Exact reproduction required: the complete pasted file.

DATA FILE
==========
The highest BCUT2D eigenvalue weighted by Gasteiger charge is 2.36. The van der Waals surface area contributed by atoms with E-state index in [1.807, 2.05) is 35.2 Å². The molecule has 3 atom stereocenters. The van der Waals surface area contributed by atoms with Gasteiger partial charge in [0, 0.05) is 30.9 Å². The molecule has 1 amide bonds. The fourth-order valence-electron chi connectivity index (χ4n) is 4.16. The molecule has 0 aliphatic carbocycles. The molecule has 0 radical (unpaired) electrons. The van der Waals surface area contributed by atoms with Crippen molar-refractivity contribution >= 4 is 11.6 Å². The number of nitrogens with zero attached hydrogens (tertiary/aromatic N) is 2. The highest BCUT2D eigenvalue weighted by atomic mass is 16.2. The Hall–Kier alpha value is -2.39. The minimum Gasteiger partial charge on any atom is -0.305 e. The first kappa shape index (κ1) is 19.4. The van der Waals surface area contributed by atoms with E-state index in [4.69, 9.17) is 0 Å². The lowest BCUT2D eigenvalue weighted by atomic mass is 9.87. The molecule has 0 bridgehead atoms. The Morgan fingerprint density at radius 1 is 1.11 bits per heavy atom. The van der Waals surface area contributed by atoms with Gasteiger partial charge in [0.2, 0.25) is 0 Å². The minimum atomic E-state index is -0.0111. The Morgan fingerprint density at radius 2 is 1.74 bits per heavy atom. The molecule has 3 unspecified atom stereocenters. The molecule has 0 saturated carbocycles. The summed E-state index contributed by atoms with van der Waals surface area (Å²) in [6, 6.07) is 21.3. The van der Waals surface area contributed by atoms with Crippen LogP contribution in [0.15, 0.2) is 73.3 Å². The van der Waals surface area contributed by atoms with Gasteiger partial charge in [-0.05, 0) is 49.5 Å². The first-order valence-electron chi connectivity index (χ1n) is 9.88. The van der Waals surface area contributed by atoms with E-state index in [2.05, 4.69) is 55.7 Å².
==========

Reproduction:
The highest BCUT2D eigenvalue weighted by Gasteiger charge is 2.36. The van der Waals surface area contributed by atoms with E-state index in [1.807, 2.05) is 35.2 Å². The molecule has 3 atom stereocenters. The van der Waals surface area contributed by atoms with Gasteiger partial charge in [0, 0.05) is 30.9 Å². The molecule has 1 amide bonds. The fourth-order valence-electron chi connectivity index (χ4n) is 4.16. The molecule has 0 aliphatic carbocycles. The molecule has 0 radical (unpaired) electrons. The van der Waals surface area contributed by atoms with Crippen molar-refractivity contribution >= 4 is 11.6 Å². The number of nitrogens with zero attached hydrogens (tertiary/aromatic N) is 2. The highest BCUT2D eigenvalue weighted by atomic mass is 16.2. The Hall–Kier alpha value is -2.39. The minimum Gasteiger partial charge on any atom is -0.305 e. The first kappa shape index (κ1) is 19.4. The van der Waals surface area contributed by atoms with E-state index in [4.69, 9.17) is 0 Å². The lowest BCUT2D eigenvalue weighted by atomic mass is 9.87. The molecule has 0 bridgehead atoms. The Morgan fingerprint density at radius 1 is 1.11 bits per heavy atom. The van der Waals surface area contributed by atoms with Gasteiger partial charge in [0.2, 0.25) is 0 Å². The minimum atomic E-state index is -0.0111. The Morgan fingerprint density at radius 2 is 1.74 bits per heavy atom. The molecule has 3 unspecified atom stereocenters. The molecule has 0 saturated carbocycles. The summed E-state index contributed by atoms with van der Waals surface area (Å²) in [6, 6.07) is 21.3. The van der Waals surface area contributed by atoms with Crippen LogP contribution in [0.15, 0.2) is 73.3 Å². The van der Waals surface area contributed by atoms with Gasteiger partial charge in [-0.05, 0) is 49.5 Å². The first-order valence-electron chi connectivity index (χ1n) is 9.88. The van der Waals surface area contributed by atoms with E-state index in [2.05, 4.69) is 55.7 Å².